Oh, 2006 Puligny-Montrachet, you are such a gorgeous Chardonnay… thankfully, RN74 serves you by the glass.
I was delighted by the drinkability of Angove’s Nine Vines Rose, a South Australian wine that came across my desk. A blend of 70% Grenache/30% Shiraz, it’s zesty but rich, with spicy cherry notes, light but with satisfying depth. The winemakers are doing some wine pairing dinners soon: one on 2/24 at Betelnut, the other on 3/24 at Scalas’s, with 30% of ticket sales going straight to Project Open Hand.
Delarosa may be in the Marina, but they’ve got some fine cocktails and beer (see my take on their food): sipped a complex Maredsous with fruit and white pepper notes and a bitter Drake’s IPA with strong passion fruit aromas and toffee malt taste.
My new ‘hood (Upper Haight) is sadly lacking in fine coffee – if only I could get Blue Bottle to go any time from Magnolia. But Central Coffee Tea & Spice is not far from me and as a locals go-to since 1995, they serve fair trade, robust, well-prepared coffee in a dingy but welcoming environment.
Three-month old Matching Half Cafe is a few blocks further, a longer walk from home, but it does me right with fabulous Verve coffee prepared as it should be (drip for a cup; cappuccinos with proper foam).
A private Glenmorangie party at Bourbon on Branch on 1/18, offered a rare foray into B&B’s basement for a taste of the entire line of Glemorangie scotches and a talk from its master distiller, truly charming Scotsman, Dr. Bill Lumsden. Sampling the new Sonnalta PX before it was widely available was a pleasure – a well-balanced scotch. My greatest delight came in sipping 12-year Lasanta (“warmth and passion” in Gaelic), a spicy blend matured in bourbon casks, then in Oloroso sherry casks, with toffee notes and sherry sweetness. A close second for me is Quinta Ruban, also aged 12 years in bourbon casks, then extra-matured in ruby port casks. A little smoother than the spicy Lasanta, its walnut and orange notes are fine companions to hints of port.
ROOT – This new liquor comes from Pennsylvania and though unlike anything out there, it takes it’s cues from as far as back as the 1700’s when colonists were first introduced to root tea (with sassafras, sarsaparilla, wintergreen birch bark, among other things) by Native Americans who drank it as an herbal remedy, all the way to all-American root beer. Art In the Age has created something unique with the complexity of that colonial root tea (minus sassafras root, which was banned here in 1960), plus notes of root beer and a whisper of spearmint. It’s not sweet or thick, nor is it “flavored” liqueur. This is a strong, vegetal spirit… an adult’s dream of root beer with an herbal body.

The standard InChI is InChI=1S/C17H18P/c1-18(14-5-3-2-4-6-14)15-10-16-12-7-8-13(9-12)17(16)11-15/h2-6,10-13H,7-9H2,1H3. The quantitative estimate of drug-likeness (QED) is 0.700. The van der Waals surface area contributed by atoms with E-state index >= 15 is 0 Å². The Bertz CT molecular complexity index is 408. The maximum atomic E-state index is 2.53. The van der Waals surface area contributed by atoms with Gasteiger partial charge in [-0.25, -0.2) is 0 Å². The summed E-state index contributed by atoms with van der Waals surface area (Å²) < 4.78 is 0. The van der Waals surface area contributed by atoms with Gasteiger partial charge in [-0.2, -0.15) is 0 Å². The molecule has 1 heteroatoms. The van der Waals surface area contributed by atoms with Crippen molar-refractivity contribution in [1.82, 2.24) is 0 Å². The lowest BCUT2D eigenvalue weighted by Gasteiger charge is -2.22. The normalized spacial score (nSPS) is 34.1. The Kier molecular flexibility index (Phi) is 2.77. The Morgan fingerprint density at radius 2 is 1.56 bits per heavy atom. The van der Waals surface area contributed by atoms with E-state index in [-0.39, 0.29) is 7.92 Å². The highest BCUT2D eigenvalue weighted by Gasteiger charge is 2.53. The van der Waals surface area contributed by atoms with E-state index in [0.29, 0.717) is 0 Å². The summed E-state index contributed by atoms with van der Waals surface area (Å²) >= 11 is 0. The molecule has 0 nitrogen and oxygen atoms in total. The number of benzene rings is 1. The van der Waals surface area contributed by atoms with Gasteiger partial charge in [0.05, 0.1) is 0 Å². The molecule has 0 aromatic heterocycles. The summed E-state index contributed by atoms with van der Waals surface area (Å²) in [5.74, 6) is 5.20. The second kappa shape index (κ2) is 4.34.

On 1/18, at a private party for Hum Liqueur and The Perfect Puree at Luce, Chicago bartender extraordinaire (of Nacional 27), Adam Seger, tended bar. Straight Hum is syrupy-sweet (so I like it better in a cocktail), but love its emphasis on cardamom and hibiscus, with peppery hints and a honey sweetness. My favorite cocktail was 5:15 Bird to Bangkok, a dessert of a drink using Kaffir Lime-infused UE’ Nonio Grappa, Hum, lime juice, Perfect Puree’s Caramelized Pineapple and Meyer Lemon, with a dollop of Luce chef, Dominique Crenn’s, lime sorbet and a lime leaf on top. Puckering tart melded beautifully with fruity, not-too-sweet tones. Aesthetically, that lime green was striking melting into pomegranate red.
I hope the unique Science of Cocktails (The Chronicle’s Jon Bonne did a nice overview of the event, which I don’t have the space to outline in detail here) becomes a recurring event annually. Nothing like having free reign of a playhouse like the Exploratorium, cocktails in hand, while classes, experiments, food and game all surround the science of mixology.
It was a joy to see nitrogen smoke coming from Liquid Alchemy’s cocktail wizard, Doug Williams, in a one-of-a-kind drink he created with Tom Mich of Sagatiba: Sagatiba cachaca, maraschino liqueur, lime, pink grapefruit, simple syrup… but in a crispy, boozy disc that dissolves in your mouth. Cocktails can be giddy and playful in such capable hands.
Other drink highlights include the always beautiful creations of Joel Baker of Bourbon and Branch: Pear Sonata, which I’ve had at B&B before, is a bright mix of 209 Gin, elderflower liqueur, Meyer lemon, dry vermouth and pear eau de vie.
Next to him, Sky Jet Wegman of 83 Proof, was doing some creative stuff with jalapeno skin, imparting that fresh pepper taste in 209 Gin with Aperol, toasted peppercorn, Darjeeling simple syrup and lemon. Removing seeds (and heat) from the jalapeno, the taste of the pepper and other ingredients shine.
I’m always in love with 15 Romolo creations ($9-12 each). Last week I couldn’t decide which I loved more: the surprising, layered Track 42 (42 Below Manuka Honey Vodka, basil, unfiltered apple juice, lemon, egg white), or the adult dessert stylings of a Hunter’s Flip (Speakeasy Hunter’s Point Porter, Root Liqueur – see above, Kraken Rum, whole egg, nutmeg, cacao nib tincture). How about one of each?
Multiple visits to Smuggler’s Cove and I only want more… thankfully, there are always more treasures. Port Royal is creative and spicy with Jerk simple syrup, lime, two kinds of Jamaican rum, housemade Hellfire tincture. Then there’s pretty much the best Banana Daiquiri ever – minus bubbly froth. Don’t forget the rum tasting flights.
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